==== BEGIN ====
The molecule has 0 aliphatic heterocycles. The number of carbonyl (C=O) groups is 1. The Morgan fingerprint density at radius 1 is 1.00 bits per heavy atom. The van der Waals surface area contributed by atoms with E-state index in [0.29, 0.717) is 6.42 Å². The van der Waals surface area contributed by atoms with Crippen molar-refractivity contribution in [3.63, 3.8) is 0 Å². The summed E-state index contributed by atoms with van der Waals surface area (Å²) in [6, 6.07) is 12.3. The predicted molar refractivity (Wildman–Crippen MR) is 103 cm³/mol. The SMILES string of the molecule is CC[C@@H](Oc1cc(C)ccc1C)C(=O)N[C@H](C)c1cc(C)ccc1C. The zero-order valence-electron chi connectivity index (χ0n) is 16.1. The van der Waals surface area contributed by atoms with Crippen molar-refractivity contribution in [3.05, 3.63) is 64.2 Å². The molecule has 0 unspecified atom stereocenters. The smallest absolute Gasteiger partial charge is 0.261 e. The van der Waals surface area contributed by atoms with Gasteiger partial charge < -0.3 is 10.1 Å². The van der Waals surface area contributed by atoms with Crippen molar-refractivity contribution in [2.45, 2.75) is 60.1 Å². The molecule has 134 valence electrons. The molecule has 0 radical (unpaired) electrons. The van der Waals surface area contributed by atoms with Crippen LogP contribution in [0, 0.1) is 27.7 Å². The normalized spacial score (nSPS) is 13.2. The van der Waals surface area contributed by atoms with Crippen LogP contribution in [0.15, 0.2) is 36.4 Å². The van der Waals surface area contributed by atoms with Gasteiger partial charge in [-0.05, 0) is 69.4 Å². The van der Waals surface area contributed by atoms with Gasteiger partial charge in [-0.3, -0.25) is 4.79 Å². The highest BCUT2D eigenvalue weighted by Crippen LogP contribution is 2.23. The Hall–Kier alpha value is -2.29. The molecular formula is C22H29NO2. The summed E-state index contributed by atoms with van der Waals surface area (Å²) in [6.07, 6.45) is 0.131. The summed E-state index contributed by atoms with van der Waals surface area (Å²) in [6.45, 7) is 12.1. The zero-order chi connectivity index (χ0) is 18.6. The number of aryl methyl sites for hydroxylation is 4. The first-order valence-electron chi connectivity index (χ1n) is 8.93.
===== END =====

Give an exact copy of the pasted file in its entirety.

The molecule has 0 aliphatic heterocycles. The number of carbonyl (C=O) groups is 1. The Morgan fingerprint density at radius 1 is 1.00 bits per heavy atom. The van der Waals surface area contributed by atoms with E-state index in [0.29, 0.717) is 6.42 Å². The van der Waals surface area contributed by atoms with Crippen molar-refractivity contribution in [3.63, 3.8) is 0 Å². The summed E-state index contributed by atoms with van der Waals surface area (Å²) in [6, 6.07) is 12.3. The predicted molar refractivity (Wildman–Crippen MR) is 103 cm³/mol. The SMILES string of the molecule is CC[C@@H](Oc1cc(C)ccc1C)C(=O)N[C@H](C)c1cc(C)ccc1C. The zero-order valence-electron chi connectivity index (χ0n) is 16.1. The van der Waals surface area contributed by atoms with Crippen molar-refractivity contribution in [3.05, 3.63) is 64.2 Å². The molecule has 0 unspecified atom stereocenters. The smallest absolute Gasteiger partial charge is 0.261 e. The van der Waals surface area contributed by atoms with Gasteiger partial charge < -0.3 is 10.1 Å². The van der Waals surface area contributed by atoms with Crippen molar-refractivity contribution in [2.45, 2.75) is 60.1 Å². The molecule has 134 valence electrons. The molecule has 0 radical (unpaired) electrons. The van der Waals surface area contributed by atoms with Crippen LogP contribution in [0, 0.1) is 27.7 Å². The normalized spacial score (nSPS) is 13.2. The van der Waals surface area contributed by atoms with Crippen LogP contribution in [0.15, 0.2) is 36.4 Å². The van der Waals surface area contributed by atoms with Gasteiger partial charge in [-0.05, 0) is 69.4 Å². The van der Waals surface area contributed by atoms with Gasteiger partial charge in [-0.3, -0.25) is 4.79 Å². The highest BCUT2D eigenvalue weighted by Crippen LogP contribution is 2.23. The Hall–Kier alpha value is -2.29. The molecular formula is C22H29NO2. The summed E-state index contributed by atoms with van der Waals surface area (Å²) in [6.07, 6.45) is 0.131. The summed E-state index contributed by atoms with van der Waals surface area (Å²) in [6.45, 7) is 12.1. The zero-order chi connectivity index (χ0) is 18.6. The number of aryl methyl sites for hydroxylation is 4. The first-order valence-electron chi connectivity index (χ1n) is 8.93.